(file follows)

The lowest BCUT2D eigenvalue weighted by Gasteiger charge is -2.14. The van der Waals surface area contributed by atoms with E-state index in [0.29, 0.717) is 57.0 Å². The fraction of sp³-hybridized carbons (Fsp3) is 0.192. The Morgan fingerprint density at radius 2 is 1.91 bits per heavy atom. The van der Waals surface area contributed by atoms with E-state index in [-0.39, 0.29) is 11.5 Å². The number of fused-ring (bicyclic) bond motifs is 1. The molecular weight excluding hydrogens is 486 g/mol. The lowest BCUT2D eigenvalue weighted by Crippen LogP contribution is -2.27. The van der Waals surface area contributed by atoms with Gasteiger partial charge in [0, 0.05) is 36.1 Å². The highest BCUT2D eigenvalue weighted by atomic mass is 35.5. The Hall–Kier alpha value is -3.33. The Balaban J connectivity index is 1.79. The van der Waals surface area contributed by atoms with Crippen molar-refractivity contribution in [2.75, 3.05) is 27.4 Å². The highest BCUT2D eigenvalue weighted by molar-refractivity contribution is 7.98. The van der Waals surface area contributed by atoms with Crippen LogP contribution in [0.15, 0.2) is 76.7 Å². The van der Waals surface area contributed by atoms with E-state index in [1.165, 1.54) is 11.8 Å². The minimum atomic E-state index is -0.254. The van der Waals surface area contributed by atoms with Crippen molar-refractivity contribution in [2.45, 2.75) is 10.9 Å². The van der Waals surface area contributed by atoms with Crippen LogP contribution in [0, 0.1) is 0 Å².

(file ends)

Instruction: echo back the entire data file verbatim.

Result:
The lowest BCUT2D eigenvalue weighted by Gasteiger charge is -2.14. The van der Waals surface area contributed by atoms with E-state index in [0.29, 0.717) is 57.0 Å². The fraction of sp³-hybridized carbons (Fsp3) is 0.192. The Morgan fingerprint density at radius 2 is 1.91 bits per heavy atom. The van der Waals surface area contributed by atoms with E-state index in [-0.39, 0.29) is 11.5 Å². The number of fused-ring (bicyclic) bond motifs is 1. The molecular weight excluding hydrogens is 486 g/mol. The lowest BCUT2D eigenvalue weighted by Crippen LogP contribution is -2.27. The van der Waals surface area contributed by atoms with Gasteiger partial charge in [0, 0.05) is 36.1 Å². The highest BCUT2D eigenvalue weighted by atomic mass is 35.5. The Hall–Kier alpha value is -3.33. The Balaban J connectivity index is 1.79. The van der Waals surface area contributed by atoms with Crippen molar-refractivity contribution in [2.75, 3.05) is 27.4 Å². The highest BCUT2D eigenvalue weighted by molar-refractivity contribution is 7.98. The van der Waals surface area contributed by atoms with Crippen LogP contribution in [0.15, 0.2) is 76.7 Å². The van der Waals surface area contributed by atoms with E-state index in [1.165, 1.54) is 11.8 Å². The minimum atomic E-state index is -0.254. The van der Waals surface area contributed by atoms with Crippen molar-refractivity contribution in [2.45, 2.75) is 10.9 Å². The van der Waals surface area contributed by atoms with Crippen LogP contribution in [0, 0.1) is 0 Å².